I really hope you nibble on that yummy nom, I know your illness will tell you all sorts of things that go against what I’m saying, but it is lying – that’s all an eating disorder ever does really, isn’t it? You deserve to be free from that voice, you deserve to be healthy and happy, you deserve to be surrounded by people that do understand – even if that means some people that understand and some that you ignore… 😉 You’re not choosing this, we know that. Do you think that an ED unit might be an option? I’m just thinking that they can cover the monitoring but it also means that you’ll HOPEFULLY be supported by people that are much more aware of eating disorders and up to date treatment. Sending you lots of love and have that bar, even if it’s broken up over a few minutes, hours, days – it’s also totally okay to have it in one – but don’t allow the ED to make you feel this way. Thinking of you. xx

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      1. Mary says:

        I am one of the great many without mental health hospital coverage, and my social security barely covers my rent. I have spent enormous quantities of time researching places and options and making phone calls, following every lead offered. The hospital SW and county mental health have given up after weeks of searching. I have never had any sort of ed help and it appears I won’t get any.

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  9. Wow. This post so incredibly “hits the nail on the head” so-to-speak & insurmountably articulates what SO many professionals — in the mental health field, even some who claim to ‘specialize’ in EDs, & most definitely what far too many medical drs need to learn… not to mention those “professionals” — like insurance company employees and especially gov’t officials — who are in positions like delegating if/when/where/how long/etc treatment is even an option to be made available for an individual who struggles with an ED. And yet with all the growing discoveries which continue to be made & research into EDs that also continues being done, far too many sufferers — regardless how ill (medically, physically, emotionally, and/or mentally), how continuously chronic one will likely inevitably become [w/o proper tx] & sadly often remains, nor how hopeless & helpless a sufferer may end up feeling — STILL [they] are not afforded the opportunity to even be eligible, far too commonly due to finances {or lack thereof rather}, for ED-specific treatment(s). And thus, without proper & appropriate treatment being made more readily available to sufferers, the statistics of deaths caused both directly & indirectly from EDs will only continue to rise.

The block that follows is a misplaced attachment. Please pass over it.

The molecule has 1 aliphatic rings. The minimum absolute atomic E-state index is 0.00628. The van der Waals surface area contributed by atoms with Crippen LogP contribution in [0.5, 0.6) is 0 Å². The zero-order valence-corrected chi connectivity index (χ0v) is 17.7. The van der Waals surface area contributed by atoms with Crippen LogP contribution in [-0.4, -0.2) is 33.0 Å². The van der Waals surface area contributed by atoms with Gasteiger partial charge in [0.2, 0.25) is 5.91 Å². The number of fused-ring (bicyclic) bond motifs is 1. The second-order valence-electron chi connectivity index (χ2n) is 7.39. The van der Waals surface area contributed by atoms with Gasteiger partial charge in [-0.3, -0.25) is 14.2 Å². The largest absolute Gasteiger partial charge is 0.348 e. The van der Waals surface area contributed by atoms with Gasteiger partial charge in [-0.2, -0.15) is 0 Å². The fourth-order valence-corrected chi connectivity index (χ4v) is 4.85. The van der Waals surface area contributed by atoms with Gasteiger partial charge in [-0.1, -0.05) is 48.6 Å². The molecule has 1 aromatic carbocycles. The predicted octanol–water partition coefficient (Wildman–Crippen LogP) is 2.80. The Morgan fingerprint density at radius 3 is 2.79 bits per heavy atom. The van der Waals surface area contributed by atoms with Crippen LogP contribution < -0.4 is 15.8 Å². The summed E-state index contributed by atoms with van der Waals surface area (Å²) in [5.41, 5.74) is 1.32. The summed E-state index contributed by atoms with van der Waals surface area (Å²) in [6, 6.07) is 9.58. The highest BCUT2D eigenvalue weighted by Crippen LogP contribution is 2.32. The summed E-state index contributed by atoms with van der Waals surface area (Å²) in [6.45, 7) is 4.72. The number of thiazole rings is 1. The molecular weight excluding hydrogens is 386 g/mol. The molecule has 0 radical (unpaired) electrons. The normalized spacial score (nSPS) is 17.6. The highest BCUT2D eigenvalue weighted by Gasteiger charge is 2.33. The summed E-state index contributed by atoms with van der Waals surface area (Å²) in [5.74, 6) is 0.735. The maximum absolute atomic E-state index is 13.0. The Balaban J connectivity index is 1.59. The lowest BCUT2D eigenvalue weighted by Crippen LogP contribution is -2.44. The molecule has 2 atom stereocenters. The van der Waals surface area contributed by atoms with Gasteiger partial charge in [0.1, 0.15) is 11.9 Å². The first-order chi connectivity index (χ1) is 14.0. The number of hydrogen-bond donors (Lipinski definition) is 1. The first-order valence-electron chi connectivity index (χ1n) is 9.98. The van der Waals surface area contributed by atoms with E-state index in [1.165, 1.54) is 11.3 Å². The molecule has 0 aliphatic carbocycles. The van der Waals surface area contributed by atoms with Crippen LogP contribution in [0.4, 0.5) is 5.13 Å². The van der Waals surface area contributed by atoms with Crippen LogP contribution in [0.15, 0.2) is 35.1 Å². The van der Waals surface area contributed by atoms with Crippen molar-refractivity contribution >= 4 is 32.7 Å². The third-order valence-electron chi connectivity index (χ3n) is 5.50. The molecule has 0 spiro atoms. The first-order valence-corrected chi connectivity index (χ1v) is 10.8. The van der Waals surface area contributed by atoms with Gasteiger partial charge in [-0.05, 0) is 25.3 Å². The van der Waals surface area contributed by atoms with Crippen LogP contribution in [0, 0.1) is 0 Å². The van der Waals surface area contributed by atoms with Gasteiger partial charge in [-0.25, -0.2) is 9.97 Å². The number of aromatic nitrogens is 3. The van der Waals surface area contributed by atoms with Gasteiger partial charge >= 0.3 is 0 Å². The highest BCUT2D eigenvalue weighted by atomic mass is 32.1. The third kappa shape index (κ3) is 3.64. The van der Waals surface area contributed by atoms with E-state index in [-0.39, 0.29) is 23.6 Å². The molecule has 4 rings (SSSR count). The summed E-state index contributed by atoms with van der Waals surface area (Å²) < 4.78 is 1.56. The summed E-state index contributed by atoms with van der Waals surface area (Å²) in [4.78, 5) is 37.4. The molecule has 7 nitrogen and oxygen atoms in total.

Thank you Becky for so eloquently explaining/saying what far too many who are plagued with EDs go through. I’m sorry to hear about your seemingly consistent personal battle with AN & the torment (from those who don’t understand […and those who remain ignorant to even trying to learn about your battle to begin trying to at least somewhat empathize with you & what an ED is like to day-in/day-out to battle against], as well as the torment ED itself causes within you. You’ve been struggling far too long and You *DO* deserve & Are SO *very* worthy of, always have been, unconditional support and proper treatment to be able to beat this vicious illness.

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  10. Reblogged this on Hunger Lies Deep and commented:
    This young lady writes eloquently on the fact that eating disorders are NOT a choice. That the sufferers cannot choose to change, choose to eat. And she writes on how badly she and many, many others – my daughter included – have been badly let down by our vastly outdated treatment here in the UK. Thank you, Becky.